In the Air

I thought this was a very good documentary about an aging fleet of helicopters that belong to the Navy and Marine Corps.

It looks like several years after 911, with the Navy and Marine Corps involved in Iraq and Afghanistan and various budget priorities in play, that keeping the troops safe was overlooked.

Who Killed Lt. Van Dorn? (2018)

“An inquiry into the death of a Navy lieutenant who was in a crash of the controversial MH-53E helicopter model.”


September 2nd, 2020 We Are The Mighty

Who Killed Lt. Van Dorn? Here’s why you should know

“Written, directed, and narrated by Zachary Stauffer as his first feature documentary, this film offers a sobering look into chronic institutional failings that have resulted in 132 arguably preventable deaths.”

“Built by Sikorsky, a Lockheed Martin subsidiary, the MH-53E Sea Dragon is the Navy’s nearly identical version of the Marine Corps’ CH-53-E Super Stallion. Since entering service in 1986, it has never succumbed to enemy fire but holds the worst safety record in the Navy’s fleet making it the deadliest aircraft in military history.”

The Navy, the Pentagon, Sikorsky and Lockheed Martin declined to participate in this well-researched film. Major funding to make this documentary possible was provided by supporters of the Investigative Reporting Program at UC Berkeley’s Graduate School of Journalism and Investigative Studios.”


On the Water

Oct 18th, 2020 Business Insider

Amphibious Assault Vehicles That Sink Are ‘Death Traps’ for the Troops Inside, Marine Veterans Say After Fatal Accident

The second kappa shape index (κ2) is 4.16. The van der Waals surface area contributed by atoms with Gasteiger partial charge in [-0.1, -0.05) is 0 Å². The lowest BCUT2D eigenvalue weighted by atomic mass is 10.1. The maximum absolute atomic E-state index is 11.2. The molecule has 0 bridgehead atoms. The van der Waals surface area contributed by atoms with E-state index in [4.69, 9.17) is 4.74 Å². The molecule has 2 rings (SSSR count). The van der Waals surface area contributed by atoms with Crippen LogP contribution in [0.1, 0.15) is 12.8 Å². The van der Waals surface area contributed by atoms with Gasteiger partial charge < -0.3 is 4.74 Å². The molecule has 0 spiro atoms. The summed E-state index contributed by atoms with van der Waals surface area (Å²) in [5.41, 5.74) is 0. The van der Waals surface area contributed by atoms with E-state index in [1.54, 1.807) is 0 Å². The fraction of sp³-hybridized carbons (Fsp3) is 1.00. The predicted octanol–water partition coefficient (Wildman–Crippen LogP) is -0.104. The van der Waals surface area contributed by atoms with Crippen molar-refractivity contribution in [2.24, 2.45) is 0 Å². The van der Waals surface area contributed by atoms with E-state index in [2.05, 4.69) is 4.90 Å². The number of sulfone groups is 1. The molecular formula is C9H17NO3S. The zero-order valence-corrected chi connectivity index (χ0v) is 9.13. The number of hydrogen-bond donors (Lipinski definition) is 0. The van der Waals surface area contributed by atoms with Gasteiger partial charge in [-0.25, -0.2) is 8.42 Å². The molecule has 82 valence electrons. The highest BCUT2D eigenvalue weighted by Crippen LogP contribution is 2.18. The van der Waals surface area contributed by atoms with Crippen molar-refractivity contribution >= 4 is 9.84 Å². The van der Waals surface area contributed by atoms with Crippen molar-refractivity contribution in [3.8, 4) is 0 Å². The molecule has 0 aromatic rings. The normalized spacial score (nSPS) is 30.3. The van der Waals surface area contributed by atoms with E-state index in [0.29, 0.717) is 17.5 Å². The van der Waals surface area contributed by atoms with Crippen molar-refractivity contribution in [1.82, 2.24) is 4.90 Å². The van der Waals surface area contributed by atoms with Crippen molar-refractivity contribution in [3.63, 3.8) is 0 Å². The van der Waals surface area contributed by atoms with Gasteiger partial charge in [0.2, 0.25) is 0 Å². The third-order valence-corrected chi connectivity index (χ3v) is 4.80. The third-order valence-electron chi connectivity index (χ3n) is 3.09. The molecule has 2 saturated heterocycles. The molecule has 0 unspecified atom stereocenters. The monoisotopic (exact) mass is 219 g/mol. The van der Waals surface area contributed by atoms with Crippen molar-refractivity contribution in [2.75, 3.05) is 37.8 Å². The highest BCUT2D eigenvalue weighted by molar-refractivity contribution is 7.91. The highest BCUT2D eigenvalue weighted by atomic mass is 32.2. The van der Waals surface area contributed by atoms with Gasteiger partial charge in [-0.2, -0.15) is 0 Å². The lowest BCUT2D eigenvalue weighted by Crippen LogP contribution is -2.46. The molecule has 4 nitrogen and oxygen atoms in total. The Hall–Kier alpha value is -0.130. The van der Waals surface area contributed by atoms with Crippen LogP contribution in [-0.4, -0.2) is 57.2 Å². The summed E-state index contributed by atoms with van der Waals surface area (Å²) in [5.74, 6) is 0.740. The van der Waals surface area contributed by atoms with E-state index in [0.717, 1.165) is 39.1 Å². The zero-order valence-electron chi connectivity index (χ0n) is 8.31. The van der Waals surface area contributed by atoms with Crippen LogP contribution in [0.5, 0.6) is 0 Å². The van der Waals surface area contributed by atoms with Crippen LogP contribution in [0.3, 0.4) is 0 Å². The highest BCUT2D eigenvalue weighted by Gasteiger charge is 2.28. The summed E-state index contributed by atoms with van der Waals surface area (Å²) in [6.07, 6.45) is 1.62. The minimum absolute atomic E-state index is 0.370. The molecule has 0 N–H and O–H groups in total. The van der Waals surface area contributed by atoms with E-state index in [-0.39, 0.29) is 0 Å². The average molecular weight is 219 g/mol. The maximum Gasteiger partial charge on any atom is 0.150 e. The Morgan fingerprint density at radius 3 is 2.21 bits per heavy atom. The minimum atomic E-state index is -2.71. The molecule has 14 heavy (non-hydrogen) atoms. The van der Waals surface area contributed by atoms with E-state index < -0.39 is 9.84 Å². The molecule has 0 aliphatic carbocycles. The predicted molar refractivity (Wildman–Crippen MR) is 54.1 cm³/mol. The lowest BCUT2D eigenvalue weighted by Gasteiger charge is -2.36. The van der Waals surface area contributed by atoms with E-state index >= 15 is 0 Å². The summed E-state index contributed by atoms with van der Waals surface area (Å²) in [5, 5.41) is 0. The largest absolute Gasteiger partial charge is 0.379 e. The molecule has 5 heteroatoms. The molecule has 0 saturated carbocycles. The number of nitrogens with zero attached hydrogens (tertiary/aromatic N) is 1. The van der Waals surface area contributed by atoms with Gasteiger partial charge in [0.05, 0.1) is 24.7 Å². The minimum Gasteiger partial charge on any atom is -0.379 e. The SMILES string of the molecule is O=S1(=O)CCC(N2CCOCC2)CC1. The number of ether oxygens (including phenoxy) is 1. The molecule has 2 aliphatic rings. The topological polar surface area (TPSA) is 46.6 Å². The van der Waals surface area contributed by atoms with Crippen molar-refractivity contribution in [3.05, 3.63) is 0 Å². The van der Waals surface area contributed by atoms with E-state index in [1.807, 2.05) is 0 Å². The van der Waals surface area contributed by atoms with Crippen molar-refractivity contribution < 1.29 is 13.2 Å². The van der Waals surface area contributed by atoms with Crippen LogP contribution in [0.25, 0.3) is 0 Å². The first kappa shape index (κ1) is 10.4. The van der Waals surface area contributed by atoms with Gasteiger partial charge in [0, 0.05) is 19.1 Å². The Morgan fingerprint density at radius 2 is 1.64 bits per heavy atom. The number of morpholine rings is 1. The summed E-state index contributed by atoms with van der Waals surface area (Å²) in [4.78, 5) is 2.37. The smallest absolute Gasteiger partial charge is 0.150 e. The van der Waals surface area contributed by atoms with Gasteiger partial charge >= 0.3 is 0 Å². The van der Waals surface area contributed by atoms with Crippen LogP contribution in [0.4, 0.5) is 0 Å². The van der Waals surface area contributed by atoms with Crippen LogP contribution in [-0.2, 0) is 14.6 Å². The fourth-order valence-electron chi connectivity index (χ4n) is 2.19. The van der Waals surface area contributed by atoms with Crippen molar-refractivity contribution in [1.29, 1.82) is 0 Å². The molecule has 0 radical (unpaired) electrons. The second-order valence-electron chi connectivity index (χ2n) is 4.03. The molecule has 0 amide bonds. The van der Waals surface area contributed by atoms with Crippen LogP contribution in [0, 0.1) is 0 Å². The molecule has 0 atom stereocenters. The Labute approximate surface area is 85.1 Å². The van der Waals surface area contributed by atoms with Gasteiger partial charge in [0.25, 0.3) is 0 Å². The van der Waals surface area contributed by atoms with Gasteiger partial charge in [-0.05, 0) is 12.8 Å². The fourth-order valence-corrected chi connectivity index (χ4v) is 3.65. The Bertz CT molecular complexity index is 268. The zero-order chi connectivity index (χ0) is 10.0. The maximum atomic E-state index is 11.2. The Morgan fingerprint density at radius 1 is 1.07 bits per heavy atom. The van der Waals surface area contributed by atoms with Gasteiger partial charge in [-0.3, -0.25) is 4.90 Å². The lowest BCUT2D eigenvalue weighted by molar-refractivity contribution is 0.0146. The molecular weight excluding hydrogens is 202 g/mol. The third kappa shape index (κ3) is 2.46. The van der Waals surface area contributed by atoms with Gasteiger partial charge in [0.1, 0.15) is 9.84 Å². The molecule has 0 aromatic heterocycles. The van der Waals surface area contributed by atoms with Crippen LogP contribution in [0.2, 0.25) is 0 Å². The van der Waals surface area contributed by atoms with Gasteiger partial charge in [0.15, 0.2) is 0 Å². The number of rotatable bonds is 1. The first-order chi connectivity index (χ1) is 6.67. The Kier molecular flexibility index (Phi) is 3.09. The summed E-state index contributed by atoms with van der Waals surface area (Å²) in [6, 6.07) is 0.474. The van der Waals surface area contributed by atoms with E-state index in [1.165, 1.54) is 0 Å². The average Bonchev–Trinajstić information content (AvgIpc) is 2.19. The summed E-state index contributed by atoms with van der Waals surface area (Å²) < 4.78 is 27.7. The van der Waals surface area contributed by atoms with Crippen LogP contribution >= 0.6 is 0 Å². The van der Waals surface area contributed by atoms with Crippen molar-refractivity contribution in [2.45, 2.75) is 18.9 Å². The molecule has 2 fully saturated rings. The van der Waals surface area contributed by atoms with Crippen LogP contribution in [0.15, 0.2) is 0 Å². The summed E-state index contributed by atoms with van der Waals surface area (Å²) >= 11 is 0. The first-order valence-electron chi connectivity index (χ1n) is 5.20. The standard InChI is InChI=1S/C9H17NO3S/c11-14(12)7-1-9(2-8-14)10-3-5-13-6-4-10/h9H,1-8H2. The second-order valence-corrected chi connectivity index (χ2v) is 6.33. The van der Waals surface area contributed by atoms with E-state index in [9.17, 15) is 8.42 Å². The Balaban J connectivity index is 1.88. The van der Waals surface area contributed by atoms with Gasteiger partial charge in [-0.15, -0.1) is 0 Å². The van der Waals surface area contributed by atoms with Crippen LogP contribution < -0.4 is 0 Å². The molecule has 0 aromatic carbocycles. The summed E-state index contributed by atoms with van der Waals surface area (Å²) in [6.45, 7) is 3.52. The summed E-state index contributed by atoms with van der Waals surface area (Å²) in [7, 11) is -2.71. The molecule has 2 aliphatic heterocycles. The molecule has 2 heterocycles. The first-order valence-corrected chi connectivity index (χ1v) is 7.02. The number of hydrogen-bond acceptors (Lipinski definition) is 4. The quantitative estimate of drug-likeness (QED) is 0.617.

“The Corps has been relying on AAVs since the 1970s. They require a lot of work to maintain and operate, and sometimes, things go wrong inexplicably.”

“You can do everything perfectly, and then, the moment you roll out, something goes wrong,” Torres said. “If everything is going smoothly, you should be worried.”

“If an AAV sinks rapidly, the egress “procedure is to brace yourself when the vehicle goes underwater and wait until the violent motion stops” before exiting the vehicle, explained Gunnery Sgt. Michael Pena, a curriculum chief at the Assault Amphibian School.”

“Basically, the Marines, who have access to neither seatbelts nor supplemental breathing devices, cling to their bench seats and hold their positions until the vehicle fills with water and steadies.”

Jacob Aronen, a Marine veteran familiar with AAVs, told Marine Corps Times that the top hatches, the primary egress points, “often have handles that are so stiff you need to beat them with a hammer to open.”

“Were a service member in full gear with an inflated life preserver to get stuck exiting the vehicle, he would block the way for those behind him. An injured Marine could have the same effect.”

Several interesting comments follow the article.


The Dept. of Defense has a truly poor track record for winning undeclared wars since DOD was established way back in 1949.


Growing Up In The Cold War Era



Leaving WordPress

Also maintaining our companion blog for now: Old Man Blog

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